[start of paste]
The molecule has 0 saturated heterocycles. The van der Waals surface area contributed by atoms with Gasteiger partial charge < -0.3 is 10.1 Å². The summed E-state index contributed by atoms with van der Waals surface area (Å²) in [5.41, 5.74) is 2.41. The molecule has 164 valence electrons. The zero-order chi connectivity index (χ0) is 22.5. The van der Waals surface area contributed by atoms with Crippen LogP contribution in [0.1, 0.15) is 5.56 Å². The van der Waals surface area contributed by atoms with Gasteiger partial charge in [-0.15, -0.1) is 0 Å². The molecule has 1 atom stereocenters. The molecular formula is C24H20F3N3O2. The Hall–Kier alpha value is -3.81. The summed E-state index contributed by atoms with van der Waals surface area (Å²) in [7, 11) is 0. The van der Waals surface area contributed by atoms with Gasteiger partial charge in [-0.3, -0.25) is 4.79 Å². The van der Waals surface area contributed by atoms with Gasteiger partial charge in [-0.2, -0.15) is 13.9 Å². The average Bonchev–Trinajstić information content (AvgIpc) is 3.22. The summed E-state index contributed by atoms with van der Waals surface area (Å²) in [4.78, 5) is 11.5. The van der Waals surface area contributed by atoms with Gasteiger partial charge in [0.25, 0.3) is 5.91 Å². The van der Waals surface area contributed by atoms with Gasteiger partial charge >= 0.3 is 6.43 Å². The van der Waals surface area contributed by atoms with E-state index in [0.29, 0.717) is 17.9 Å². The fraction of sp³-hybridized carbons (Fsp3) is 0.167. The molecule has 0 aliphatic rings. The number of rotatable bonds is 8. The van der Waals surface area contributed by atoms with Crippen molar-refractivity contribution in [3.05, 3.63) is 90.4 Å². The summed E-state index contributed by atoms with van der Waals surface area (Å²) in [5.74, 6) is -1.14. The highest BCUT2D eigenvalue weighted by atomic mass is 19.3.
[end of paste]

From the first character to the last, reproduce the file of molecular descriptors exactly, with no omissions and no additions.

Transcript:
The molecule has 0 saturated heterocycles. The van der Waals surface area contributed by atoms with Gasteiger partial charge < -0.3 is 10.1 Å². The summed E-state index contributed by atoms with van der Waals surface area (Å²) in [5.41, 5.74) is 2.41. The molecule has 164 valence electrons. The zero-order chi connectivity index (χ0) is 22.5. The van der Waals surface area contributed by atoms with Crippen LogP contribution in [0.1, 0.15) is 5.56 Å². The van der Waals surface area contributed by atoms with Gasteiger partial charge in [-0.15, -0.1) is 0 Å². The molecule has 1 atom stereocenters. The molecular formula is C24H20F3N3O2. The Hall–Kier alpha value is -3.81. The summed E-state index contributed by atoms with van der Waals surface area (Å²) in [7, 11) is 0. The van der Waals surface area contributed by atoms with Gasteiger partial charge in [-0.3, -0.25) is 4.79 Å². The van der Waals surface area contributed by atoms with Gasteiger partial charge in [-0.2, -0.15) is 13.9 Å². The average Bonchev–Trinajstić information content (AvgIpc) is 3.22. The summed E-state index contributed by atoms with van der Waals surface area (Å²) in [4.78, 5) is 11.5. The van der Waals surface area contributed by atoms with Gasteiger partial charge in [0.25, 0.3) is 5.91 Å². The van der Waals surface area contributed by atoms with Gasteiger partial charge >= 0.3 is 6.43 Å². The van der Waals surface area contributed by atoms with E-state index in [0.29, 0.717) is 17.9 Å². The fraction of sp³-hybridized carbons (Fsp3) is 0.167. The molecule has 0 aliphatic rings. The number of rotatable bonds is 8. The van der Waals surface area contributed by atoms with Crippen molar-refractivity contribution in [3.05, 3.63) is 90.4 Å². The summed E-state index contributed by atoms with van der Waals surface area (Å²) in [5.74, 6) is -1.14. The highest BCUT2D eigenvalue weighted by atomic mass is 19.3.